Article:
Everything they say about studying architecture is true: we work laughably long hours, and adopt ridiculous routines and habits over the many years it takes to complete the course. I’ve been one of those people for 2 years now, hiding to keep working overnight in the studio, choosing to buy expensive paper instead of lunch, and exclaiming over a particularly pleasing timber joint. Studying architecture teaches you to question the spaces around us and, for me personally, how to define a ‘home’.
I was lucky enough to start this personal exploration while hiking the Pacific Crest Trail in America. Here, thru-hikers must meticulously pack and carry what is to be their home for up to 6 months of continuous hiking. In a series of interviews, a collection of hikers opened up their back packs to me and shared the items that for them, create a sense of home along the trail. From the ultra-light to the more nostalgic packer, I was intrigued by this new meaning of ‘mobile home’.
On returning to my studies - trading the wilderness of the trail for the urban wilderness of London with much displeasure - I was determined to find a way to combine my passion for architecture with my love for the outdoors. Story sound familiarly? You can imagine my absolute joy in finding a company and product like Tentsile that does exactly this; using trees and the outdoors to define a home.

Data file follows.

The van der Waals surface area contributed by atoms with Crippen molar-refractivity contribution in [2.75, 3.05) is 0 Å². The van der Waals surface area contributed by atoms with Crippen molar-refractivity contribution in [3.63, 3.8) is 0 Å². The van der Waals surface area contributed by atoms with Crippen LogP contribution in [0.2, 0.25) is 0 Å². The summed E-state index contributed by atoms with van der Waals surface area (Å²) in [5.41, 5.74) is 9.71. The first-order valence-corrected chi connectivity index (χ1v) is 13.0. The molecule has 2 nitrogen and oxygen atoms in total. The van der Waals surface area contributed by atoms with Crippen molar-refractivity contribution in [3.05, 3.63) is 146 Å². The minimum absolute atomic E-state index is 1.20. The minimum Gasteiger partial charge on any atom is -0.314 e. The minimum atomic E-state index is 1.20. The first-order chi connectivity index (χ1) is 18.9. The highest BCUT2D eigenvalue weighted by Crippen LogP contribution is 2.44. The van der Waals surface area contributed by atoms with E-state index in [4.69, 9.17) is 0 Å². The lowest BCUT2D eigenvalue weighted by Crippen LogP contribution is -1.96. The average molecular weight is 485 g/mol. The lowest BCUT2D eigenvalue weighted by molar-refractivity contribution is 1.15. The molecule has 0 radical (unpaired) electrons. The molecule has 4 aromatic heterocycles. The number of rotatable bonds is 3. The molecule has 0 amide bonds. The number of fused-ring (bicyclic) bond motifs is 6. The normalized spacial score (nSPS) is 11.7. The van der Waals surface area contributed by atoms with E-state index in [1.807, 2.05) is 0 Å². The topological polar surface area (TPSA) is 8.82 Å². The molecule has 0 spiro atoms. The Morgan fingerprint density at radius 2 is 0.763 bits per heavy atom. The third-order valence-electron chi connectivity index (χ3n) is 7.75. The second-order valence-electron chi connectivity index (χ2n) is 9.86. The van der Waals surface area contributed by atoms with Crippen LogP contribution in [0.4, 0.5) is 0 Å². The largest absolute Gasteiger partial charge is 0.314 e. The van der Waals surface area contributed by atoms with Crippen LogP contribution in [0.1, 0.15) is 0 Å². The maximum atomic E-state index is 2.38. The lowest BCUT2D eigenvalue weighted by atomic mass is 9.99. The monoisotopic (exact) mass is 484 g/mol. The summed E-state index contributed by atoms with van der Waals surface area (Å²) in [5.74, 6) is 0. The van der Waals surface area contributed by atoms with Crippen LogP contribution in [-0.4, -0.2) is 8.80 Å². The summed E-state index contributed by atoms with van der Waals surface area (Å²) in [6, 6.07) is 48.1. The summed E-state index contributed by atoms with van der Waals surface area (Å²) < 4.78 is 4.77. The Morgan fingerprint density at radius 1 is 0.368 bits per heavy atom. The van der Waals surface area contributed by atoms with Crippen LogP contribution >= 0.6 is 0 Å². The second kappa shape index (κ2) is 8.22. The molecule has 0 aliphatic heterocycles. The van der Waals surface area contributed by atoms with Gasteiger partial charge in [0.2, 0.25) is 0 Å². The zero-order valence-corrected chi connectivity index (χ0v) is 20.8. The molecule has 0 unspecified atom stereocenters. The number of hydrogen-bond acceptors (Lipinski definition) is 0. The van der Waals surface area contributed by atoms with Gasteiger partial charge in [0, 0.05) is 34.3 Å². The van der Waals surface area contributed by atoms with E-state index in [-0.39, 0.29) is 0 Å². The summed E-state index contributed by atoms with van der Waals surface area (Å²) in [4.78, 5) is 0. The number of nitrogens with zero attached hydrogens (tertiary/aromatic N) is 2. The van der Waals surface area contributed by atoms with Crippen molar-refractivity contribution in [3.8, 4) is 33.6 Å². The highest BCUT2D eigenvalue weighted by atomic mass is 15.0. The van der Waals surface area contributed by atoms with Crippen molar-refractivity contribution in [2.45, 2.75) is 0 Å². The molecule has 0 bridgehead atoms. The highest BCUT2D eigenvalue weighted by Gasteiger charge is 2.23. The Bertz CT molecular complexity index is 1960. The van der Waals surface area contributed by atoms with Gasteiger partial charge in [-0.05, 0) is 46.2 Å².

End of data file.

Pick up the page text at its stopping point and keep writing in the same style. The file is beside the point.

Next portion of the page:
I owe it to the universe, luck and amazing timing that I was given a position in the London office, right as the rest of the world found Tentsile tree tents and their video went viral! Now, instead of interning at an architectural practice, fetching coffees and scratching my head over computer software, I get to spend my summer sharing Tentsile products with people all over the globe.
Every day has been an exciting correspondence between like-minded people, keen to get outside and experience a new connection with nature. Complete with logistical complexities and strange requests, the movement of these tree tents around the world is astonishing. With camps and customers stretching as far from Ireland to India, America to Australia, New Zealand to New York, I cannot believe I am a part of this global phenomenon.
Even though studying architecture has been the hardest thing I’ve done so far, I am grateful it opened up opportunities like this. With one more year at university left, I've got the determination to learn more about living in and for Nature.
A home can be many things: a city or a forest, or not even a fixed place at all. I think I’ve found a home in Tentsile, and look forward to being a part of sharing it with the world!
Alex Shirley-Smith